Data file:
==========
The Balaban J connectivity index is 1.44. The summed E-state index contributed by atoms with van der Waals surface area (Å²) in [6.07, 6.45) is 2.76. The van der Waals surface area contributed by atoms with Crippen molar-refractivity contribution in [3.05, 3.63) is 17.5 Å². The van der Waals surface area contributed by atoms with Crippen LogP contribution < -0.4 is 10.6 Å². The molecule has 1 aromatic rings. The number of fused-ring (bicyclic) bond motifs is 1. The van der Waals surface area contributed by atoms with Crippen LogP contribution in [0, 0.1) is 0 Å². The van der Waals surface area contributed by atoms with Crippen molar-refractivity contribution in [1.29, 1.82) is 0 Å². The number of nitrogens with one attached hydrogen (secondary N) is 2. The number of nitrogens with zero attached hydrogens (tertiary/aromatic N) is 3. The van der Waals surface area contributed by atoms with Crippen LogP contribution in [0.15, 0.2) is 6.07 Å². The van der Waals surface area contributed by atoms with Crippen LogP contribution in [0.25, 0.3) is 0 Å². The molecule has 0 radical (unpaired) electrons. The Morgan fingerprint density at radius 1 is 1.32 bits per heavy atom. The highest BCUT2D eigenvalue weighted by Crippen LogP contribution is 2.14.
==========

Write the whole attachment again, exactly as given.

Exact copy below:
The Balaban J connectivity index is 1.44. The summed E-state index contributed by atoms with van der Waals surface area (Å²) in [6.07, 6.45) is 2.76. The van der Waals surface area contributed by atoms with Crippen molar-refractivity contribution in [3.05, 3.63) is 17.5 Å². The van der Waals surface area contributed by atoms with Crippen LogP contribution < -0.4 is 10.6 Å². The molecule has 1 aromatic rings. The number of fused-ring (bicyclic) bond motifs is 1. The van der Waals surface area contributed by atoms with Crippen LogP contribution in [0, 0.1) is 0 Å². The van der Waals surface area contributed by atoms with Crippen molar-refractivity contribution in [1.29, 1.82) is 0 Å². The number of nitrogens with one attached hydrogen (secondary N) is 2. The number of nitrogens with zero attached hydrogens (tertiary/aromatic N) is 3. The van der Waals surface area contributed by atoms with Crippen LogP contribution in [0.15, 0.2) is 6.07 Å². The van der Waals surface area contributed by atoms with Crippen LogP contribution in [0.25, 0.3) is 0 Å². The molecule has 0 radical (unpaired) electrons. The Morgan fingerprint density at radius 1 is 1.32 bits per heavy atom. The highest BCUT2D eigenvalue weighted by Crippen LogP contribution is 2.14.